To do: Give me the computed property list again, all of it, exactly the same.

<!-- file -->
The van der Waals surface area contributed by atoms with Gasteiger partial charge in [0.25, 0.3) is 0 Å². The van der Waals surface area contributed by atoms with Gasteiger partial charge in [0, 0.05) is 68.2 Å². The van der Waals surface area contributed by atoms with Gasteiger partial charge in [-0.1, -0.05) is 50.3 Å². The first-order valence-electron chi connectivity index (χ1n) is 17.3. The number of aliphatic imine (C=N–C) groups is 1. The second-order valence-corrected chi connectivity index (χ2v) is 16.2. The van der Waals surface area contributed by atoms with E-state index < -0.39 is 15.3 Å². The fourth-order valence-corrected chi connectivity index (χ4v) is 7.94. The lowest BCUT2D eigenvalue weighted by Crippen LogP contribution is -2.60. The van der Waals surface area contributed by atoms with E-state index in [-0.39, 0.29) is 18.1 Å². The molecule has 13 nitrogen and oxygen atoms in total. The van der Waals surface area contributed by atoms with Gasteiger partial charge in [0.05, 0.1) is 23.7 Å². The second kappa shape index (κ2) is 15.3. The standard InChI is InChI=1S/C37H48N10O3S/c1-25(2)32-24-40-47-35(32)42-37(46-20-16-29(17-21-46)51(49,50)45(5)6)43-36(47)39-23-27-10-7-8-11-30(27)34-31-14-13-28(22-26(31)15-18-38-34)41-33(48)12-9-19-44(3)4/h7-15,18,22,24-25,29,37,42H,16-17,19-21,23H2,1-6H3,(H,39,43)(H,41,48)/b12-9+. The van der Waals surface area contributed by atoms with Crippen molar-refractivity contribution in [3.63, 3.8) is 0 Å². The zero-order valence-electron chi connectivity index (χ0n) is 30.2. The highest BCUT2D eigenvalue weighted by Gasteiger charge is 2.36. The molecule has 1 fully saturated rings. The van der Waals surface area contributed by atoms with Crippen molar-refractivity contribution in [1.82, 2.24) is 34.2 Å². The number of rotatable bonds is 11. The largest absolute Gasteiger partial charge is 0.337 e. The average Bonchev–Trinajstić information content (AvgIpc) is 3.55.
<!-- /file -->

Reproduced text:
The van der Waals surface area contributed by atoms with Gasteiger partial charge in [0.25, 0.3) is 0 Å². The van der Waals surface area contributed by atoms with Gasteiger partial charge in [0, 0.05) is 68.2 Å². The van der Waals surface area contributed by atoms with Gasteiger partial charge in [-0.1, -0.05) is 50.3 Å². The first-order valence-electron chi connectivity index (χ1n) is 17.3. The number of aliphatic imine (C=N–C) groups is 1. The second-order valence-corrected chi connectivity index (χ2v) is 16.2. The van der Waals surface area contributed by atoms with E-state index < -0.39 is 15.3 Å². The fourth-order valence-corrected chi connectivity index (χ4v) is 7.94. The lowest BCUT2D eigenvalue weighted by Crippen LogP contribution is -2.60. The van der Waals surface area contributed by atoms with E-state index in [-0.39, 0.29) is 18.1 Å². The molecule has 13 nitrogen and oxygen atoms in total. The van der Waals surface area contributed by atoms with Gasteiger partial charge in [0.05, 0.1) is 23.7 Å². The second kappa shape index (κ2) is 15.3. The standard InChI is InChI=1S/C37H48N10O3S/c1-25(2)32-24-40-47-35(32)42-37(46-20-16-29(17-21-46)51(49,50)45(5)6)43-36(47)39-23-27-10-7-8-11-30(27)34-31-14-13-28(22-26(31)15-18-38-34)41-33(48)12-9-19-44(3)4/h7-15,18,22,24-25,29,37,42H,16-17,19-21,23H2,1-6H3,(H,39,43)(H,41,48)/b12-9+. The van der Waals surface area contributed by atoms with Crippen molar-refractivity contribution in [3.63, 3.8) is 0 Å². The zero-order valence-electron chi connectivity index (χ0n) is 30.2. The highest BCUT2D eigenvalue weighted by Gasteiger charge is 2.36. The molecule has 1 fully saturated rings. The van der Waals surface area contributed by atoms with Crippen molar-refractivity contribution in [1.82, 2.24) is 34.2 Å². The number of rotatable bonds is 11. The largest absolute Gasteiger partial charge is 0.337 e. The average Bonchev–Trinajstić information content (AvgIpc) is 3.55.